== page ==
A retrospective chart review of 52 patients with a VA occlusion following a blunt trauma was performed. Clinical and radiographic characteristics were collected and analyzed.
Ten patients (19.2%) suffered an ischemic stroke attributable to a traumatic VA occlusion. Univariate analysis demonstrated that patients with ischemic stroke were significantly older (p = 0.042) and had a lower rate of cervical spine surgery (p < 0.005). Multivariate analysis found cervical spine surgery to be protective against ischemic stroke (OR 0.049 [95% CI 0.014–0.167], p = 0.014); increasing age and bilateral VA injury (bilateral occlusion or unilateral occlusion with contralateral dissection) were risk factors for ischemic stroke (OR 1.05 [95% CI1.02–1.07], p = 0.065 and OR 13.2 [95% CI 2.98–58.9], p = 0.084, respectively).
Traumatic VA occlusion is associated with a risk of ischemic stroke and mortality. Corrective cervical spine surgery potentially decreases the risk of ischemic stroke by stabilizing the spine and thereby reducing motion across the occluded segment of the VA and preventing embolization of thrombus. While a high stoke risk may be inherent to the disease, novel therapies should be investigated.
Siyu Shi, Raghav Gupta, Justin M. Moore, Christoph J. Griessenauer, Nimer Adeeb, Rouzbeh Motiei-Langroudi, Ajith J. Thomas and Christopher S. Ogilvy
Brain arteriovenous malformations (AVMs) are traditionally considered congenital lesions, arising from aberrant vascular development during the intrauterine period. Rarely, however, AVMs develop in the postnatal period. Individual case reports of de novo AVM formation in both pediatric and adult patients have challenged the traditional dogma of a congenital origin. Instead, for these cases, a dynamic picture is emerging of AVM growth and development, initially triggered by ischemic and/or traumatic events, coupled with genetic predispositions. A number of pathophysiological descriptions involving aberrant angiogenic responses following trauma, hemorrhage, or inflammation have been proposed, although the exact etiology of these lesions remains to be elucidated. Here, the authors present 2 cases of de novo AVM formation in adult patients. The first case involves the development of an AVM following a venous sinus thrombosis and to the authors' knowledge is the first of its kind to be reported in the literature. They also present a case in which an elderly patient with a previously ruptured AVM developed a second AVM in the contralateral hemisphere 11 years later. In addition to presenting these cases, the authors propose a possible mechanism for de novo AVM development in adult patients following ischemic injury.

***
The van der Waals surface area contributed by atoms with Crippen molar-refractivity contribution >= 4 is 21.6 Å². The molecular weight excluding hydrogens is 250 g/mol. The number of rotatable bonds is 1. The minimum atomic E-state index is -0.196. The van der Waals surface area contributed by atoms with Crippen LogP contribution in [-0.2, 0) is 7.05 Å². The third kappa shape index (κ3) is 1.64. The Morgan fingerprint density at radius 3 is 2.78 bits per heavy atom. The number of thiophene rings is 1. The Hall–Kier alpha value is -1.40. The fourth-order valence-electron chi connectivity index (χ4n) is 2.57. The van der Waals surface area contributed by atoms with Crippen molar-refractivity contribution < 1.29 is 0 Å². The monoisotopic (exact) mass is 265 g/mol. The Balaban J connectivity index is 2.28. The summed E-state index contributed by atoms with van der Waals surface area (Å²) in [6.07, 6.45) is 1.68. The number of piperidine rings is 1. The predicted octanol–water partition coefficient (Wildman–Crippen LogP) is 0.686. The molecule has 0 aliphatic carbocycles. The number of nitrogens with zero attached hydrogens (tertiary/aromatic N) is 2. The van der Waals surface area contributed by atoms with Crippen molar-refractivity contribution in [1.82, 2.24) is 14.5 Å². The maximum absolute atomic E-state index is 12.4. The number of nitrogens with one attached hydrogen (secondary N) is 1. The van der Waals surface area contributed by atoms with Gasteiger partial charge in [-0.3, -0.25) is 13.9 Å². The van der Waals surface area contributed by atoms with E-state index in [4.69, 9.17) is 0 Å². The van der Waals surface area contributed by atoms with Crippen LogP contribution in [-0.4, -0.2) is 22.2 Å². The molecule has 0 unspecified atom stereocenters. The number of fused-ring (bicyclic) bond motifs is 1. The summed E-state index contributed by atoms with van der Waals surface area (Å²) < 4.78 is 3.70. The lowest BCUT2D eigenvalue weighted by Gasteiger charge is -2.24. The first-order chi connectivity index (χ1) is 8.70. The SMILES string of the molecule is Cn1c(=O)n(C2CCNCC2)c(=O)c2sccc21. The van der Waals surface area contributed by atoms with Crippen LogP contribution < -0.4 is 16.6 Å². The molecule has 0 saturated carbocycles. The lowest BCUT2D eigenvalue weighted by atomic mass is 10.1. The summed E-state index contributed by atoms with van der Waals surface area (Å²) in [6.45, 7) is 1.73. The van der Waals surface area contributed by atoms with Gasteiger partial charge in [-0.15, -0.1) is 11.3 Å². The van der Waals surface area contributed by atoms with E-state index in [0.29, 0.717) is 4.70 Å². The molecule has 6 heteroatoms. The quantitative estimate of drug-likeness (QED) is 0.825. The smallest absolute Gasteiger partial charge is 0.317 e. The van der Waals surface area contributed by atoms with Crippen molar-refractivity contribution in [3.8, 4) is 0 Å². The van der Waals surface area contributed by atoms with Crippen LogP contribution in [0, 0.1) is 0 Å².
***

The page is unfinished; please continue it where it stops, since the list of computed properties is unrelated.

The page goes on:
Raghav Gupta, Christoph J. Griessenauer, Justin M. Moore, Nimer Adeeb, Apar S. Patel, Christopher S. Ogilvy and Ajith J. Thomas
Given the highly complex and demanding clinical environment in which neurosurgeons operate, the probability of facing a medical malpractice claim is high. Recent emphasis on tort reform within the political sphere has brought this issue to the forefront of medical literature. Despite the widespread fear of litigation in the medical community, few studies have provided an analysis of malpractice litigation in the field. Here, the authors attempt to delineate the medicolegal factors that impel plaintiffs to file medical malpractice claims related to the management of brain aneurysms, and to better characterize the nature of these lawsuits.
The online legal database WestLawNext was searched to find all medical malpractice cases related to brain aneurysms across a 30-year period. All state and federal jury verdicts and settlements relevant to the search criterion were considered.